Monday, November 12, 2018

The Death of Charlie Parker

Given that normally I'm not much of a jazz fan, I did think I might skip Charlie Parker's Yardbird from Arizona Opera's RED series. When I won some tickets at Aria Jukebox, though, that seemed the perfect excuse to go ahead and see something a little different, something that didn't call to me as much. Oftentimes, after all, it's the risks that lead to exciting and new artistic experiences.

Musically, though, this piece felt more like opera than jazz than I'd been expecting. Maria de Buenos Aires in September, for instance, was the tango opera that had the definite tango feel to the music. I am, however, without any knowledge of music, so this is all I can say on this aspect. I only bring it up to mention that it wasn't the style of the music that ended up keeping me distant.

It was the story. The production takes place after Charlie Parker dies. The concept is that he is writing his last piece, a symphony, before he moves on. Instead of seeing him write a symphony, though, we hear him talk about writing and we see him reliving moments in his life/meeting again important people from his life. And while there are certainly inspirational aspects to his story, mainly his life just came across as incredibly depressing.

A musically brilliant man going up against segregation and discrimination. A boy from a small town who wants to make it big in the city. A man who falls from one relationship into another. A person who finally jumps into the arms of drugs to try and deal. I tend to be a sucker for depressing artist stories, but not of this variety. This plot wasn't really for me, so it was hard to come out of this production either moved or entertained in more than a casual way.

Not to say that there weren't aspects that even I, as I suppose the wrong target audience, didn't appreciate. The performers did well. Stephanie Sanchez as Baroness Nica brought me back to the feeling of Main Stage performances at Symphony Hall. Joshua Stewart as Parker himself had some moments of absolutely sweet and warm notes. Du'Bois A'Keen added a unique element as the dancer giving a visual interpretation of the music. He reminded me somewhat of Emma Shapplin's dancer on her Macadam Flower tour. And this production was a great example of the successful use of projection. They projected onto real bases in order to give the sense of different places while also making each of those places feel solid.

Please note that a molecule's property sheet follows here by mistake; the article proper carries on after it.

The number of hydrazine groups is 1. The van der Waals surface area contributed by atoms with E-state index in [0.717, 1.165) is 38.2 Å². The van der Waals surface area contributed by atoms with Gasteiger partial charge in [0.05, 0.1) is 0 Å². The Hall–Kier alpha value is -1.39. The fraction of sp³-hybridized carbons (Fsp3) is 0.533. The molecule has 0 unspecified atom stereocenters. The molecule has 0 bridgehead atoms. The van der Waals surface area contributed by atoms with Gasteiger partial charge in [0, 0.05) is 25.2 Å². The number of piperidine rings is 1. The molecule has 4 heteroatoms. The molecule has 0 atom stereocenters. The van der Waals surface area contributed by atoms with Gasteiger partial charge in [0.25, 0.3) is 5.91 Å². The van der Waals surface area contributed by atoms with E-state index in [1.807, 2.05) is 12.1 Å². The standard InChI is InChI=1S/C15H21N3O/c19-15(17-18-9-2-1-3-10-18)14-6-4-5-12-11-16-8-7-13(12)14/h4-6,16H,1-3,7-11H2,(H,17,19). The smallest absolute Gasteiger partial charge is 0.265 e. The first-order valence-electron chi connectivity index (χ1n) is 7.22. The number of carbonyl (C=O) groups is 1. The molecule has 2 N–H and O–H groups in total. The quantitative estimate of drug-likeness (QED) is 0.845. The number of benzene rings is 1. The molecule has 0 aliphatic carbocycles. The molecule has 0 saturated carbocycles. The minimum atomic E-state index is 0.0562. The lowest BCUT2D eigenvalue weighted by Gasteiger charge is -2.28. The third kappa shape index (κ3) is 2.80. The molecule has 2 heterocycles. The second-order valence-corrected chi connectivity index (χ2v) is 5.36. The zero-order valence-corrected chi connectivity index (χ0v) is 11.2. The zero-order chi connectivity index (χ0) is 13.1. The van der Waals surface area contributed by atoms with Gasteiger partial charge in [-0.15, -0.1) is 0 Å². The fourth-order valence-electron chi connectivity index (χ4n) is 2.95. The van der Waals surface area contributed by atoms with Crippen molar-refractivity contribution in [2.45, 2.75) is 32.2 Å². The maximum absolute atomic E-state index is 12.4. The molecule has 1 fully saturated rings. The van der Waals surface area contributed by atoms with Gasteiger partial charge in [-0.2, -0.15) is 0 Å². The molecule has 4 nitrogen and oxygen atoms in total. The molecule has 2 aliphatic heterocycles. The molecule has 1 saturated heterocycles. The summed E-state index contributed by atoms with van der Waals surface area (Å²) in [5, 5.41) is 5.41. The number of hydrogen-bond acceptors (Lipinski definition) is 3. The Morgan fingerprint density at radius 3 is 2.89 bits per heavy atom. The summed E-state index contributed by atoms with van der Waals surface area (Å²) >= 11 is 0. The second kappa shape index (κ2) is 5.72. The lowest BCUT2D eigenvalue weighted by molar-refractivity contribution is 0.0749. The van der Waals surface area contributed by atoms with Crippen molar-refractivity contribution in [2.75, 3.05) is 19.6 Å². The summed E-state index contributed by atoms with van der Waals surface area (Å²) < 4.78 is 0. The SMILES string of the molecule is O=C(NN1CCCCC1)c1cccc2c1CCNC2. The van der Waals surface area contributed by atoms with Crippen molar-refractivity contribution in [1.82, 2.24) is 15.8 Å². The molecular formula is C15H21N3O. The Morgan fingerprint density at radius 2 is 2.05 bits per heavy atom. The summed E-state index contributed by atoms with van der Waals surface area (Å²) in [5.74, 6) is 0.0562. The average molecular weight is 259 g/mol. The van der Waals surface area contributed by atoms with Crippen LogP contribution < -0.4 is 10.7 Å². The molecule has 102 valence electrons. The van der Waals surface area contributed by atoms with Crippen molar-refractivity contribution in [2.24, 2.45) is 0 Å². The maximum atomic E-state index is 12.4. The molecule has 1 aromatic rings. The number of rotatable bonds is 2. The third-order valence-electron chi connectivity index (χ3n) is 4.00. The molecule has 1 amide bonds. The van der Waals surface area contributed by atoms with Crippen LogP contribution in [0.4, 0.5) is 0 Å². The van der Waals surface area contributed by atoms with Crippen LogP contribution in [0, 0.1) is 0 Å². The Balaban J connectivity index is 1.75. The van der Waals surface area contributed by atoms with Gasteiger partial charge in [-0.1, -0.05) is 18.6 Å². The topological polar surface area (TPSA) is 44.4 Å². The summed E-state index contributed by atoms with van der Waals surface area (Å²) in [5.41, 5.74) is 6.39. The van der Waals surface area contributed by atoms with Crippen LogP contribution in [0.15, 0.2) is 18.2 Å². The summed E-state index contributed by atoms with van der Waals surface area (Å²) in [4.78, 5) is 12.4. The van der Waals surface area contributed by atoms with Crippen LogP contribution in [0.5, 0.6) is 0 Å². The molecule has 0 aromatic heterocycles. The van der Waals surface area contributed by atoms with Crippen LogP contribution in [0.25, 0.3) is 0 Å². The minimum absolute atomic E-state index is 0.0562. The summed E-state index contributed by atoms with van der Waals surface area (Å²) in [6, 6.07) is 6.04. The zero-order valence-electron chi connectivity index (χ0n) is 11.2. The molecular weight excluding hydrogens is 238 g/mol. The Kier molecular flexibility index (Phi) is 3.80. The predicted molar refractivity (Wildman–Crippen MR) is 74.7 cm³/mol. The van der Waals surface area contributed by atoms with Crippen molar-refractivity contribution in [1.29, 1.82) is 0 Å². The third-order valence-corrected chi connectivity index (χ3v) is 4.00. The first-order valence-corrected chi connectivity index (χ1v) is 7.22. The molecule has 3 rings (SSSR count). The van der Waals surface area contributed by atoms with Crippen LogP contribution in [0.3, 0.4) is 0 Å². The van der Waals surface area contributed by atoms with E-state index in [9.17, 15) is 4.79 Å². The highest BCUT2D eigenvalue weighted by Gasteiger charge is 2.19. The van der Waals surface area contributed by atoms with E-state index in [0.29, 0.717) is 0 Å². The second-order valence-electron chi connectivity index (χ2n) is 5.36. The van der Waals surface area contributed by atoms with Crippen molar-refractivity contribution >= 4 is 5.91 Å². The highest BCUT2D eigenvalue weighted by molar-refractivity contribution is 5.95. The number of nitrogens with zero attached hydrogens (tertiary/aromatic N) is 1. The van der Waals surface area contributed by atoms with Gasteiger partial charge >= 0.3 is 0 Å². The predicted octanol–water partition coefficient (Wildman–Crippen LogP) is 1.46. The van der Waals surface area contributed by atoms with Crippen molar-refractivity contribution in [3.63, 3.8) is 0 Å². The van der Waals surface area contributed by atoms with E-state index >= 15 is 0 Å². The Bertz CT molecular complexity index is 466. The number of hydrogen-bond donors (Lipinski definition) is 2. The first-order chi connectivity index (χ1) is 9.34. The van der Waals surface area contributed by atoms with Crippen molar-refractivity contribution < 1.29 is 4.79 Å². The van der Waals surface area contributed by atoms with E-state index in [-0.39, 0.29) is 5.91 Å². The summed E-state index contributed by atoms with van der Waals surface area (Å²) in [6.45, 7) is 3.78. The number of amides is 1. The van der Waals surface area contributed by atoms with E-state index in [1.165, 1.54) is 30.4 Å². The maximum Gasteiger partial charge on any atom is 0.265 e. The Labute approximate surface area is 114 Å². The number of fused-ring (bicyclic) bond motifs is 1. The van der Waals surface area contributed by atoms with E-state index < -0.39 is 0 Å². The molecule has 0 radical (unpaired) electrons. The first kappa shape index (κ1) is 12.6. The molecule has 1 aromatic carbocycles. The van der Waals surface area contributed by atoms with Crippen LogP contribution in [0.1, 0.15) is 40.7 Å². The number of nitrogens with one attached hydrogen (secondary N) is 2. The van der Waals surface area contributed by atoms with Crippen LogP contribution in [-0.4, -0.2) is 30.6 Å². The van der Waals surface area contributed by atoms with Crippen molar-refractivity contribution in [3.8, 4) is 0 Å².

Hmm. I try and make a point of the fact that I don't write reviews; I write reactions. And when it comes to Arizona Opera, I write reactions as a casual yet regular attendee without any knowledge of music or opera. When it comes to Charlie Parker's Yardbird, that leaves me with very little to say. What this production offered to me was a contrast. By being part of the mix, it showed me how wonderful certain other productions are and helped me to see just why they can be so moving.

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